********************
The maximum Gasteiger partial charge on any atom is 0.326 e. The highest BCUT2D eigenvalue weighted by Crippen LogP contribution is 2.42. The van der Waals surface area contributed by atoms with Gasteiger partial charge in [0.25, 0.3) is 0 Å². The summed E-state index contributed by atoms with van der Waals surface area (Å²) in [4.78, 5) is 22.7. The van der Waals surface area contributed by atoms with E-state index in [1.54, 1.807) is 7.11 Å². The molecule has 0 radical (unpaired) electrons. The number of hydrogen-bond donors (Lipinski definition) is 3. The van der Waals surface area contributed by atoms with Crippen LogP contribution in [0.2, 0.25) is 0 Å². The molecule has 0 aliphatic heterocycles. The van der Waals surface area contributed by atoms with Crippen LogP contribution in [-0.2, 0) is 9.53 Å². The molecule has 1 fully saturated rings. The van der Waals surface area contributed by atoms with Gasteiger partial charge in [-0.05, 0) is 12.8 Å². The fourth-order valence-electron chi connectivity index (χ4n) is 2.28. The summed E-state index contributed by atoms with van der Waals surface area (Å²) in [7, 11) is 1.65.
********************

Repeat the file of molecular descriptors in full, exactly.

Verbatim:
The maximum Gasteiger partial charge on any atom is 0.326 e. The highest BCUT2D eigenvalue weighted by Crippen LogP contribution is 2.42. The van der Waals surface area contributed by atoms with Gasteiger partial charge in [0.25, 0.3) is 0 Å². The summed E-state index contributed by atoms with van der Waals surface area (Å²) in [4.78, 5) is 22.7. The van der Waals surface area contributed by atoms with E-state index in [1.54, 1.807) is 7.11 Å². The molecule has 0 radical (unpaired) electrons. The number of hydrogen-bond donors (Lipinski definition) is 3. The van der Waals surface area contributed by atoms with Crippen LogP contribution in [0.2, 0.25) is 0 Å². The molecule has 0 aliphatic heterocycles. The van der Waals surface area contributed by atoms with Crippen LogP contribution in [-0.2, 0) is 9.53 Å². The molecule has 1 fully saturated rings. The van der Waals surface area contributed by atoms with Gasteiger partial charge in [-0.05, 0) is 12.8 Å². The fourth-order valence-electron chi connectivity index (χ4n) is 2.28. The summed E-state index contributed by atoms with van der Waals surface area (Å²) in [7, 11) is 1.65.